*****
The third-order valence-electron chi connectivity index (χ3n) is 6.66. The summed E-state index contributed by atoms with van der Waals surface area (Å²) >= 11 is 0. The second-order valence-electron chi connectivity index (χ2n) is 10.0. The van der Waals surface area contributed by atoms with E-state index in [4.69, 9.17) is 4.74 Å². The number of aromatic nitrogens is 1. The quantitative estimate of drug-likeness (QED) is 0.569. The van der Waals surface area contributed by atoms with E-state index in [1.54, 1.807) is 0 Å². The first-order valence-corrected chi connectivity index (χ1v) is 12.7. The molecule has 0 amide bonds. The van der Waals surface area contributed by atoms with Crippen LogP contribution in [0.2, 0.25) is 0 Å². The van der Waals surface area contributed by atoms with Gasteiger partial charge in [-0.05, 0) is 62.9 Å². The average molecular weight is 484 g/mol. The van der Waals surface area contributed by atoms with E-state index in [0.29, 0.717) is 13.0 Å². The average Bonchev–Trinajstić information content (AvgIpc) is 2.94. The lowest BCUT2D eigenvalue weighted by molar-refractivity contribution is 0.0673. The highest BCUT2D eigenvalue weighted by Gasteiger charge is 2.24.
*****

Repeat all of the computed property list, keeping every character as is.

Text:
The third-order valence-electron chi connectivity index (χ3n) is 6.66. The summed E-state index contributed by atoms with van der Waals surface area (Å²) >= 11 is 0. The second-order valence-electron chi connectivity index (χ2n) is 10.0. The van der Waals surface area contributed by atoms with E-state index in [4.69, 9.17) is 4.74 Å². The number of aromatic nitrogens is 1. The quantitative estimate of drug-likeness (QED) is 0.569. The van der Waals surface area contributed by atoms with E-state index in [1.54, 1.807) is 0 Å². The first-order valence-corrected chi connectivity index (χ1v) is 12.7. The molecule has 0 amide bonds. The van der Waals surface area contributed by atoms with Crippen LogP contribution in [0.2, 0.25) is 0 Å². The van der Waals surface area contributed by atoms with Gasteiger partial charge in [-0.05, 0) is 62.9 Å². The average molecular weight is 484 g/mol. The van der Waals surface area contributed by atoms with E-state index in [0.29, 0.717) is 13.0 Å². The average Bonchev–Trinajstić information content (AvgIpc) is 2.94. The lowest BCUT2D eigenvalue weighted by molar-refractivity contribution is 0.0673. The highest BCUT2D eigenvalue weighted by Gasteiger charge is 2.24.